Acidity is a general term for the fresh, tart, or sour taste produced by the natural organic acids present in a liquid. Wines, together with most other refreshing or appetizing drinks, owe their attractive qualities to a proper balance between this acidic character and the sweet and bitter sensations of other components. All refreshing drinks contain some acidity, which is typically sensed on the human palate by a prickling sensation on the sides of the tongue (see tasting).
The acidity of the original grape juice has an important influence on wine quality because of its direct influence on colour (see below and colour of wines), its effect on the growth of yeasts and bacteria (harmful and beneficial), and its inherent effects on flavour qualities.
Grape juice acidity is highest just at the beginning of grape ripening, at which stage grapes have half as much acidity as lemons. (Because of this high acidity, some vine-growers in tropical regions, such as Thailand, sell the thinned green berries as an acidic ingredient for relishes.)
Acidity is one of the most important components in both grape juice and wine, and is also easily quantifiable. What is measured, although in different ways in different countries, is usually the total acidity, which is the sum of the fixed acids and the volatile acids. To a scientist, acidity is the extent to which a solution is acid, caused by protons (hydrogen ions or H+), which may be present in either free or bound forms. Another way of measuring acidity is to measure the concentration of hydrogen ions (H+) free in solution, using the logarithmic pH scale. The higher a wine's acidity, the lower its pH. Generally the higher the total acidity of a wine, the lower is its pH.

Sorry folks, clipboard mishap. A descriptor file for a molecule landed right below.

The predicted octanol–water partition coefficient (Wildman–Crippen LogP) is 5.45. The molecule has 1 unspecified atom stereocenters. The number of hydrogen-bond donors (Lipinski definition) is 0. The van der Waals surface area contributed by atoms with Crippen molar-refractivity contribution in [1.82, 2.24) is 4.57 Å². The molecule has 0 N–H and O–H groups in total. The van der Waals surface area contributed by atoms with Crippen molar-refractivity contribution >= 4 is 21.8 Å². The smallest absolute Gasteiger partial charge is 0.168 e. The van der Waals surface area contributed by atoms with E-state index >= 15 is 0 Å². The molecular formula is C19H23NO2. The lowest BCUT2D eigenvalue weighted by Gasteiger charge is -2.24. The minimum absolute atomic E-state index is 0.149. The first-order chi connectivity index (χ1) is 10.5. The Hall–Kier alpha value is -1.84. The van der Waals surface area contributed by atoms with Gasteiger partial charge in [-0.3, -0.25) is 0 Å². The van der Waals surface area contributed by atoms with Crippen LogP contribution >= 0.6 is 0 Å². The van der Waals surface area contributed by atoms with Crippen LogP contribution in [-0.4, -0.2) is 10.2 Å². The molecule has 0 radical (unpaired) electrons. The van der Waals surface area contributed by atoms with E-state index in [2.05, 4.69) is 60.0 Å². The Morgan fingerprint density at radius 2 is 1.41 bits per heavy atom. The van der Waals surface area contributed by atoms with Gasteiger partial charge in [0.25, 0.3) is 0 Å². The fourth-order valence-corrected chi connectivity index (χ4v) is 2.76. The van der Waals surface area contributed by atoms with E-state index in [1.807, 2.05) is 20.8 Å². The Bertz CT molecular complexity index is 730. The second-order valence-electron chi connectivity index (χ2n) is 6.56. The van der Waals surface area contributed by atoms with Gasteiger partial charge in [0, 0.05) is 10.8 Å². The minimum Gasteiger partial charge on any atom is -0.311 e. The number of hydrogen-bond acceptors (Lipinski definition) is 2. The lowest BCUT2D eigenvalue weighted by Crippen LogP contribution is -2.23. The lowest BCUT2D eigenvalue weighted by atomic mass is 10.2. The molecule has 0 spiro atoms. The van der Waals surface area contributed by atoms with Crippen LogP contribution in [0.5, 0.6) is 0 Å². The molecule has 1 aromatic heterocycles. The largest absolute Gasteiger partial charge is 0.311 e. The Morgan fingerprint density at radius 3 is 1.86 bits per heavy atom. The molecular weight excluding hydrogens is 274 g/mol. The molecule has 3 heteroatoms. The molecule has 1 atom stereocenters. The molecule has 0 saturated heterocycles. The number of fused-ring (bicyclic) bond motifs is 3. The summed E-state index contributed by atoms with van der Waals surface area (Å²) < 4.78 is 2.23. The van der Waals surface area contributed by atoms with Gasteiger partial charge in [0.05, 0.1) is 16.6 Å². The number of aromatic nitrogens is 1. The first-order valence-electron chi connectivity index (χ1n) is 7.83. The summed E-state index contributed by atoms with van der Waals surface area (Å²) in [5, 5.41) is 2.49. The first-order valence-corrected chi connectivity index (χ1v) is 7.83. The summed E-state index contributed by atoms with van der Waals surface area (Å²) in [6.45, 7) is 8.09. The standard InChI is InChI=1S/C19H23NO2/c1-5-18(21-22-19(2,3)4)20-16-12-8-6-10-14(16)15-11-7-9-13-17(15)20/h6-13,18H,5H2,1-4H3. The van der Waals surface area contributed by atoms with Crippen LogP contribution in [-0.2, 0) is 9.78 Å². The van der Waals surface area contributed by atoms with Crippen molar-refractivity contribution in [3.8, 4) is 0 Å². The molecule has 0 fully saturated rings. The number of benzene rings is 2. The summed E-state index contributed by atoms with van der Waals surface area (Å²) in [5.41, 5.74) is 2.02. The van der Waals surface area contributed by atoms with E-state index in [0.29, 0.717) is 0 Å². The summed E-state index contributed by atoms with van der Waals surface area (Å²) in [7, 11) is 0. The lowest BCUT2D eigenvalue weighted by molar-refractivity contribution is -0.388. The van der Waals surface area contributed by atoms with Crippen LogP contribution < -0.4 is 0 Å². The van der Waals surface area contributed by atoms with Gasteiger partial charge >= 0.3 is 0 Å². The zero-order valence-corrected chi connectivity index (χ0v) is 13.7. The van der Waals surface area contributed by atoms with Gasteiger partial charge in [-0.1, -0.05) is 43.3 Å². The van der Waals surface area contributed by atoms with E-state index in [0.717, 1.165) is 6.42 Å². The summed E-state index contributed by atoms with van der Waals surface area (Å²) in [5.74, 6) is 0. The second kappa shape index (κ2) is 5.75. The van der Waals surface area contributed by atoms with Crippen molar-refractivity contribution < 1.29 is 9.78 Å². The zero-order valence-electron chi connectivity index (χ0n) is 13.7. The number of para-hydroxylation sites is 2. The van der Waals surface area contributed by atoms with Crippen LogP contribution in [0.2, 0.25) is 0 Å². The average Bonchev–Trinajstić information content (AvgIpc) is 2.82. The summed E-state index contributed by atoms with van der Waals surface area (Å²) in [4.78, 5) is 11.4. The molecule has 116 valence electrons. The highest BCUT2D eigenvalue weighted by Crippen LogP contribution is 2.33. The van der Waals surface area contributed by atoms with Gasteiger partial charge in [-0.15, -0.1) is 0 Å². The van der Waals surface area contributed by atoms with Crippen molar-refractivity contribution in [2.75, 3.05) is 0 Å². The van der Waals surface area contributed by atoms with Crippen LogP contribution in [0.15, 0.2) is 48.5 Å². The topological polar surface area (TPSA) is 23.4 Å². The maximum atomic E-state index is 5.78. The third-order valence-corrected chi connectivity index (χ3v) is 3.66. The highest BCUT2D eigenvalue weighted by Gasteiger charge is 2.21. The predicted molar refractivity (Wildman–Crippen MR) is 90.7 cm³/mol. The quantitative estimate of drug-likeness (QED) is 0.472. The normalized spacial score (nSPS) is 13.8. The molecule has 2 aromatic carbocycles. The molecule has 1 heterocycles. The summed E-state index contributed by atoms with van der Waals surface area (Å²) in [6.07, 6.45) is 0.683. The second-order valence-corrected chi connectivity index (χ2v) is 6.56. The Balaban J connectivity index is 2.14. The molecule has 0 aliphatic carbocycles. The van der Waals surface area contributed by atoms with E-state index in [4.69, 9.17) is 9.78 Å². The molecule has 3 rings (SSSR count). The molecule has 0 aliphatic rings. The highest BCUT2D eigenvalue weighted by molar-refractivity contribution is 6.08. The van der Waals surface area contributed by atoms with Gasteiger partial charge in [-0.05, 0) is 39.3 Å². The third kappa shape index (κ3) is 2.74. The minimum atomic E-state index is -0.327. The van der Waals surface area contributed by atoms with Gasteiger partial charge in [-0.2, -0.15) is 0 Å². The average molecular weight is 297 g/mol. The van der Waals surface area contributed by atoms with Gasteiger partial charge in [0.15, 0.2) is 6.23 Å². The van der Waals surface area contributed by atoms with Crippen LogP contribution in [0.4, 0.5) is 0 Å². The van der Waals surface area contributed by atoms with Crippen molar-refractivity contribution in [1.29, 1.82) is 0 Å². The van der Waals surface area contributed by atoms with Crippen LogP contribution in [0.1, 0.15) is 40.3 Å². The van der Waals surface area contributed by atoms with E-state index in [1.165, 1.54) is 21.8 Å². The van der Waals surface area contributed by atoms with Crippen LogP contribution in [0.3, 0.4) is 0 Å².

Acidity helps to preserve the colour of red wines because the pH affects the ionization of anthocyanins which in turn affects their colour. The lower the pH, the redder (less blue) the colour is and the greater the colour stability. As pH values rise (in less acid wines), pigments become increasingly blue and the colour becomes less stable with pigments eventually assuming muddy grey forms. Red wines from warmer regions and made without acidification can have colours that are less red (and often with a brownish tinge) than those from colder regions which produce wines with higher acidity. Higher pH values also cause the phenolics of white wines to darken and eventually to polymerize as brown deposits.
Excessive acidity-resulting either from excessive concentrations of natural plant acids in less-than-ripe grapes or, more rarely, from over-enthusiastic acidification in the winery-makes wines sharp, tart, and sometimes unpleasant to drink. Too little acidity, on the other hand-the consequence of picking too late, or such heat during ripening that the natural plant acids are largely decomposed-results in wines that are flat, uninteresting, and described typically by wine tasters as `flabby'.